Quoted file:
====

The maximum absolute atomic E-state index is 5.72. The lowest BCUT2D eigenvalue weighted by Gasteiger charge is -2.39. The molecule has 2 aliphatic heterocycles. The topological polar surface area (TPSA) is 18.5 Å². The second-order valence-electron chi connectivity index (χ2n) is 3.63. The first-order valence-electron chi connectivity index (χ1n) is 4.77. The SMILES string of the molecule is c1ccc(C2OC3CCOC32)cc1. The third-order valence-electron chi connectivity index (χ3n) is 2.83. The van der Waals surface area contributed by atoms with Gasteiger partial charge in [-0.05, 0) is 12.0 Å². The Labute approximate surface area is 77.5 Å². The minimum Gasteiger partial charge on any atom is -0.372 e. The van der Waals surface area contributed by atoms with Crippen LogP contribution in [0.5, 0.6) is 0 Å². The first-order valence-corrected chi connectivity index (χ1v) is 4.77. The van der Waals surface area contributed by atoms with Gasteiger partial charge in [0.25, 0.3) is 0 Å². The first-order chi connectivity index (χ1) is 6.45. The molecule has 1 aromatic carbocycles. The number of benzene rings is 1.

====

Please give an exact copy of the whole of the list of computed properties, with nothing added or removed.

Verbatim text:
The maximum absolute atomic E-state index is 5.72. The lowest BCUT2D eigenvalue weighted by Gasteiger charge is -2.39. The molecule has 2 aliphatic heterocycles. The topological polar surface area (TPSA) is 18.5 Å². The second-order valence-electron chi connectivity index (χ2n) is 3.63. The first-order valence-electron chi connectivity index (χ1n) is 4.77. The SMILES string of the molecule is c1ccc(C2OC3CCOC32)cc1. The third-order valence-electron chi connectivity index (χ3n) is 2.83. The van der Waals surface area contributed by atoms with Gasteiger partial charge in [-0.05, 0) is 12.0 Å². The Labute approximate surface area is 77.5 Å². The minimum Gasteiger partial charge on any atom is -0.372 e. The van der Waals surface area contributed by atoms with Crippen LogP contribution in [0.5, 0.6) is 0 Å². The first-order valence-corrected chi connectivity index (χ1v) is 4.77. The van der Waals surface area contributed by atoms with Gasteiger partial charge in [0.25, 0.3) is 0 Å². The first-order chi connectivity index (χ1) is 6.45. The molecule has 1 aromatic carbocycles. The number of benzene rings is 1.